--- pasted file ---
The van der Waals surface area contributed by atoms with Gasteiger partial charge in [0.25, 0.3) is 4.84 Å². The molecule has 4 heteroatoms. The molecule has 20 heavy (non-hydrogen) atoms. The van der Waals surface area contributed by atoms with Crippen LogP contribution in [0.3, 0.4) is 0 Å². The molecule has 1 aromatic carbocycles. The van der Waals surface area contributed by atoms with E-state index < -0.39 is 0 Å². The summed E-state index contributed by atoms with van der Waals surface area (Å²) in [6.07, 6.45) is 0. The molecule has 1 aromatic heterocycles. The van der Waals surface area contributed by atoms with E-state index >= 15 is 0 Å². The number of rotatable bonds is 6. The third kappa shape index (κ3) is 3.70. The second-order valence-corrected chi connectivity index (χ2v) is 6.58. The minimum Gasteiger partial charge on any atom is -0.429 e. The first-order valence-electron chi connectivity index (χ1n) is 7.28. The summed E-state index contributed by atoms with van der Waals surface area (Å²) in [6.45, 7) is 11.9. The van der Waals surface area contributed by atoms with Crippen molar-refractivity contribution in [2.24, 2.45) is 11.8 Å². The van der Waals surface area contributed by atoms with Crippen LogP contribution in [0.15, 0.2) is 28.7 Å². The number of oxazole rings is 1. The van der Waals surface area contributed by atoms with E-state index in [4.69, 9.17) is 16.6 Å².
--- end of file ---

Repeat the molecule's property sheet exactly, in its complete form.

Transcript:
The van der Waals surface area contributed by atoms with Gasteiger partial charge in [0.25, 0.3) is 4.84 Å². The molecule has 4 heteroatoms. The molecule has 20 heavy (non-hydrogen) atoms. The van der Waals surface area contributed by atoms with Crippen LogP contribution in [0.3, 0.4) is 0 Å². The molecule has 1 aromatic carbocycles. The van der Waals surface area contributed by atoms with E-state index < -0.39 is 0 Å². The summed E-state index contributed by atoms with van der Waals surface area (Å²) in [6.07, 6.45) is 0. The molecule has 1 aromatic heterocycles. The van der Waals surface area contributed by atoms with E-state index >= 15 is 0 Å². The number of rotatable bonds is 6. The third kappa shape index (κ3) is 3.70. The second-order valence-corrected chi connectivity index (χ2v) is 6.58. The minimum Gasteiger partial charge on any atom is -0.429 e. The first-order valence-electron chi connectivity index (χ1n) is 7.28. The summed E-state index contributed by atoms with van der Waals surface area (Å²) in [6.45, 7) is 11.9. The van der Waals surface area contributed by atoms with Crippen molar-refractivity contribution in [2.24, 2.45) is 11.8 Å². The van der Waals surface area contributed by atoms with Crippen LogP contribution in [0.15, 0.2) is 28.7 Å². The number of oxazole rings is 1. The van der Waals surface area contributed by atoms with E-state index in [4.69, 9.17) is 16.6 Å².